We didn't really know each other, not enough that I'd send you an email. And, besides, how do you start that email? "I was cyber-stalking you and ran across this article..." No, I'll leave it here. Like a bowl of cream left out for the fairies, I'll take my good wishes, my wondering, wishing, and if-onlys, and set them on my threshold for whoever needs them.
Normally, it actually kind of bug me to see news coverage of kidnappings, murders, etc., when there's nothing about the case to justify nationwide coverage except for the telegenic nature of the victims. And that's exactly the way I feel about the Laci Peterson case. That being said, I've gotta blog this. Scott Peterson, the husband, was just arrested, and his mother took to the airwaves to defend him, saying, "You have (the attorney general) calling this a slam dunk before there's even an arraignment. I'm feeling like I'm living in Nazi Germany or the Soviet Union." Fine. Innocent until proven guilty, etc., etc. You know me; I'm a big believer in all that stuff. Except. When he was arrested, he had dyed his hair, and had $10,000 in cash on his person.

But I'm sure he was just going for a new look, and had just sold his car to some guy who's really paranoid about banks.
The Joys of Being a Selfish Bastard - Rayne posted the tale of her Easter Sunday. Her holiday was the kind of mundane nightmare a holiday can become when you've got obligations to meet, kids to wrangle, errands to run, and a deity to worship, but there's this headache hanging off the back of your neck, sapping your joy. It's the kind of day I've had a dozen times before, and I should be empathizing out the wazoo, but she mentioned Key Lime Pie, and, while my eyes are still moving over her words, my mouth is having citrus fantasies, and my mind is planning a stop at the store on my way home.

There are two possible interpretations of this. One is the standard, "isn't technology wonderful", that the Internet enables me, a divorced man, to simulate the experience of tuning out my wife while she tells me about her day. The other is probably more useful, and should be taken as an object lesson to women everywhere: If you want us to listen to your problems, don't mention pie.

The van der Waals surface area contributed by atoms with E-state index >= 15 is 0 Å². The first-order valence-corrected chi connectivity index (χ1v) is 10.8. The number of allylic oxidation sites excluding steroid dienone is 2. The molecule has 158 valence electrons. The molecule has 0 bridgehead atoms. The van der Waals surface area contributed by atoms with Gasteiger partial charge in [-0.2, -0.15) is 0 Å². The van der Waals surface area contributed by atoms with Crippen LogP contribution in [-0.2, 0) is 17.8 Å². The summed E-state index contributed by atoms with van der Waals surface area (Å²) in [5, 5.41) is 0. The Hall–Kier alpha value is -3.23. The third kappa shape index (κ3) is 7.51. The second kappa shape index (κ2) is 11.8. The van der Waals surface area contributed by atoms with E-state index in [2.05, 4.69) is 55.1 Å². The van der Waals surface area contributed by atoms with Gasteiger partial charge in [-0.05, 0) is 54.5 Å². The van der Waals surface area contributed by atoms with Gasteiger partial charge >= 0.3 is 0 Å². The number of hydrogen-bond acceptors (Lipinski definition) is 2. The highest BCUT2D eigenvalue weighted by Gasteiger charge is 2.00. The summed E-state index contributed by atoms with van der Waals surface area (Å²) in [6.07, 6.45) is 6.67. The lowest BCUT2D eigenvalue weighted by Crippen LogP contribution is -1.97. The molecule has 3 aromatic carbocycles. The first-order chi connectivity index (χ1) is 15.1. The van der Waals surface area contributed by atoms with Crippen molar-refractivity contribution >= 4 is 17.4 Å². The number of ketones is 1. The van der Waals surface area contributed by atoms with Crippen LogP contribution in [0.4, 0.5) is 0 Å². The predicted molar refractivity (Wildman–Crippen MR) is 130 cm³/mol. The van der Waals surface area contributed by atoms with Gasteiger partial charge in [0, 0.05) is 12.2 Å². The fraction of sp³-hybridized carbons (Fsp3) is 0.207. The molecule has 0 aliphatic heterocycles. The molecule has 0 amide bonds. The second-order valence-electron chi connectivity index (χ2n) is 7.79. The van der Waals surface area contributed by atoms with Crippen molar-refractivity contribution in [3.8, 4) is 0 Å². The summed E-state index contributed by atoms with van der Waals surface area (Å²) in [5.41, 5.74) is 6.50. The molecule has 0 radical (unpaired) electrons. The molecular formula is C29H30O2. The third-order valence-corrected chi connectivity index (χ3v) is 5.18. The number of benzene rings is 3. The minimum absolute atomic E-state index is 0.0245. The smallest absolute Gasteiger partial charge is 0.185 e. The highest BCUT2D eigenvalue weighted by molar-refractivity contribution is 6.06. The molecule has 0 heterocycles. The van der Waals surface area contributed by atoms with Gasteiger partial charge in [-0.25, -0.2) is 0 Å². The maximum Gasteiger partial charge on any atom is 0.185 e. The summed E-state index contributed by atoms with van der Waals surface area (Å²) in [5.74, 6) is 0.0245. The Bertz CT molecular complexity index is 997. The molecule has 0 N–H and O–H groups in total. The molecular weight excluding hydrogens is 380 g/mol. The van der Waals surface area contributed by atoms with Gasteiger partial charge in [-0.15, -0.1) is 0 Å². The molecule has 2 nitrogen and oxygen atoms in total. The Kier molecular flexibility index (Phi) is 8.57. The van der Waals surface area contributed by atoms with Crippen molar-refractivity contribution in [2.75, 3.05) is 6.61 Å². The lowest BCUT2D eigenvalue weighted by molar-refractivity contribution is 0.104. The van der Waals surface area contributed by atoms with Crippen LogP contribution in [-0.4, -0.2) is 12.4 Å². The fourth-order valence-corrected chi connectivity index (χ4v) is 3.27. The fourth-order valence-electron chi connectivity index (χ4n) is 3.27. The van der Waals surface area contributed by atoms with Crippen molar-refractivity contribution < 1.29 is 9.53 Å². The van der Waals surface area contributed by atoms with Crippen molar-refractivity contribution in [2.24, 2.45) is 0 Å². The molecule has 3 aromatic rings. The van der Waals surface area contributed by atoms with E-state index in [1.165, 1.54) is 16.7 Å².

Thursday, April 17, 2003

Ah, Spring!
I just found my first tick. I haven't been out in the woods, unless you count my front yard, but a few minutes ago I looked down to see a tick hanging out on my pants leg. Naturally, I'm now suffering an attack of the crawling itchies on every damn inch of my body.
Her: I figure it'll be three more years before you're really over her.

Me: Three more years? Jesus, I didn't sign up to spend as much time getting over her as I did being married to her.

Her: That's my diagnosis. If I'm still around then...

Me: I couldn't imagine waiting three years for somebody.

Her: Well...have you met you?

Me: I have, but it wasn't under the best of circumstances.
Looks like Tony's Sunday was a lot like mine.

Wednesday, April 16, 2003

William Gibson makes an excellent point in his analysis of the U.S. success in Iraq. He's so gracefully brief that I'm not sure I can summarize in less space than he uses to make his point, but I'll give it a shot: Our success in Iraq was largely the result of small, autonomous units, which only works in societies in which the political leadership can trust the rank and file of the military, which means our new tactics may well only work in relatively free societies. Or, I would add, in organizations made up of fanatics.

Tuesday, April 15, 2003

Blogging's been a little light lately, and some folks out there might be wondering why. Well, for one thing, for the last month or two, I've been stuck in gloom-mode. As I've said many times before, it's been a couple of years since I spontaneously started skipping while walking down the street (and, yes, the cessation of skipping was tied to a specific event). But the goofy grins have been fewer and further between of late, and I don't really have a good explanation. It borders on the ridiculously obvious to say that blogging is less fun when you're depressed.